Quit Targeting American Christians!

Dear Sirs,
     Quit targeting American Christians.  We are afforded the same rights as you.  Christians serve honorably in the United States Military.  Just as racism is not tolerated in the United States neither are organizations such as your which assassinate our Freedom of Religion.  I suggest you change your intolerant ways & become lovers not haters!
Have a Blessed Day!
(name withheld)

Good Afternoon, (name withheld) –

Thanks for writing to the MRFF.  Mikey Weinstein has read your email and shared it with me, asking if I’d be interested in offering a reply.  I’m very happy to do so, because it appears to me that you hold some misconceptions about purpose and goals of MRFF.

But before I address that misunderstanding, it may be helpful to let you know who I am. First thing to know is that I am not a PR mouthpiece or any type of ‘spokesman’ for MRFF — I’m just a regular guy, a husband and father of three, who volunteers a portion of my time to support MRFF in a variety of ways, including email correspondence.  I am also a lifelong, committed and active Christian;  USAF Academy graduate (’85);  veteran USAF officer;  and now a business executive in the supply chain management arena.

Like you, I sent an email to the MRFF a few years ago, expressing some concerns that I had after learning of the MRFF through news reports out of my alma mater (USAFA).  The issue being addressed back then was whether or not the phrase “so help me God’ should be required of cadets when they take the honor oath.  I’ve been a Christian my whole life, and I will confess two thoughts that I had at that time — first, I saw absolutely nothing wrong with requiring SHMG.  And second, I presumed that MRFF only wanted to impinge upon the rights of Christians such as myself.  So I wrote to Mikey Weinstein and expressed my doubts and concerns, which led to further dialogue and discussion with MRFF.  Ultimately, this led to a specific effort on my part to become better educated about the Constitutional issues at the heart of the matter, and to become more informed about the issue of religious protections for all members of the US military.

By the end of my effort, I had become firmly convinced that there is a legitimate need and role for a Constitutional advocacy group like MRFF to work on behalf of all military members of all beliefs (including non-belief).  And I had also become convinced that, if I am serious about my belief that the Constitutional protections of religious freedom extend to all Americans (even those with whom I do not agree) that I should put my money and time where my mouth is, and become active in the efforts of MRFF. And so, that is what I’ve been doing for the past few years… and I can tell you unequivocally that it is entirely possible to be both a devout Christian AND an supporter of the MRFF… because the MRFF is neither anti-Christian specifically nor anti-religion generally.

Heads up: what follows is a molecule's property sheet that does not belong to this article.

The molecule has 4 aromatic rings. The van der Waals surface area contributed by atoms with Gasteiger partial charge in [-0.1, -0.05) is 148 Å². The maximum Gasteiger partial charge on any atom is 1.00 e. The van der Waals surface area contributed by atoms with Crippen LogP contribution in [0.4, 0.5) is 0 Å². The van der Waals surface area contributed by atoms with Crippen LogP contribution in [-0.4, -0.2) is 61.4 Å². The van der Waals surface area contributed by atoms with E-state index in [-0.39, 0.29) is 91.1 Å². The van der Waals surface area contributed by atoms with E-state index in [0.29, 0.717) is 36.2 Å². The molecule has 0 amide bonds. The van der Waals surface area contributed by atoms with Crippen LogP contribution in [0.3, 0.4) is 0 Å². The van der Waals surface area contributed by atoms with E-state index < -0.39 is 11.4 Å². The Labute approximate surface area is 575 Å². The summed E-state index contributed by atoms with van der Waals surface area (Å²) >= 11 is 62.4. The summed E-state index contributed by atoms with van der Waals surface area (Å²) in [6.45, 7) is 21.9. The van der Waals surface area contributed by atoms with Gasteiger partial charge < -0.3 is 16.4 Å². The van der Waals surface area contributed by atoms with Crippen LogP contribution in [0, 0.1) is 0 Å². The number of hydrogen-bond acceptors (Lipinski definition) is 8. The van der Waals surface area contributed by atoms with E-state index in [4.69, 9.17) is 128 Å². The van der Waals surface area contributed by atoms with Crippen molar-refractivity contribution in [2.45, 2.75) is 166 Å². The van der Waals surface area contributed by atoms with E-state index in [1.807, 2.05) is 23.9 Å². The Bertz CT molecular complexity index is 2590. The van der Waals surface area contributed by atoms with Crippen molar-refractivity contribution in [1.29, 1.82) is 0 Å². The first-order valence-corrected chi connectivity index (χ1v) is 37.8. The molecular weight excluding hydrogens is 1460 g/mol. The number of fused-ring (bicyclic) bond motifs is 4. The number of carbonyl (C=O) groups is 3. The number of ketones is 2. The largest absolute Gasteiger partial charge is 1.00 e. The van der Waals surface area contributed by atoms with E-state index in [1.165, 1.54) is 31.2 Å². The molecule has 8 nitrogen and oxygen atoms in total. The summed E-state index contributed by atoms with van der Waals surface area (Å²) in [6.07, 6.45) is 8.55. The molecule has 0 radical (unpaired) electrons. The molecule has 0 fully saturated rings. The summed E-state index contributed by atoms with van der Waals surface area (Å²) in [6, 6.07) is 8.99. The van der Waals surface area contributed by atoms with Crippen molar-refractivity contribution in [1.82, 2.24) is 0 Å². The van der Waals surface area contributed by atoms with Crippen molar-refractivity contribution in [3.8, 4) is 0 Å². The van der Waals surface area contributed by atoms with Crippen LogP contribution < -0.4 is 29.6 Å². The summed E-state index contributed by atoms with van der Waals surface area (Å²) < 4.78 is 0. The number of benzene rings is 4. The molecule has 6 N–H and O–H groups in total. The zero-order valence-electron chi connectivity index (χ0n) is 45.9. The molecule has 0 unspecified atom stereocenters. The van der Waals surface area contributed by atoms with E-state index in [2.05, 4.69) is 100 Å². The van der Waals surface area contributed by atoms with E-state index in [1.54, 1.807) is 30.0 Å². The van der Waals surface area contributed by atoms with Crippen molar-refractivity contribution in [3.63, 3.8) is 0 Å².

The MRFF is dedicated to ensuring that all members of the United States Armed Forces fully receive the Constitutional guarantees of religious freedom to which they and all Americans are entitled by virtue of the Establishment Clause of the First Amendment.  As such we are not “anti” any particular religious belief — rather, we are pro-Constitution.  We believe in the absolute right to religious freedom of ALL members of the US military of ALL manner of religious belief and non-belief. So we believe that Christians have an absolute right to their Christian beliefs… and Jews to Jewish beliefs… and Muslims to Islamic beliefs… and the same goes for Buddhists, Druids, Atheists, Agnostics, Free-thinkers and any other conceivable manner of belief or creed.

You are exactly right that Christians serve honorably in the US military — as do believers and non-believers of every other stripe.  All are good, honorable people who have chosen to serve our country at great personal sacrifice.  And all of them are entitled to live and work in a military environment that respects and supports all of their beliefs equally.  In order to achieve that end, it is incumbent upon all military leaders and organizations to ensure neutrality with regard to sectarian beliefs.  That does NOT mean that any military member (of any rank) is to be denied their right to personal religious beliefs — but it DOES mean that the expression of those beliefs needs to be done in an appropriate time, place and manner.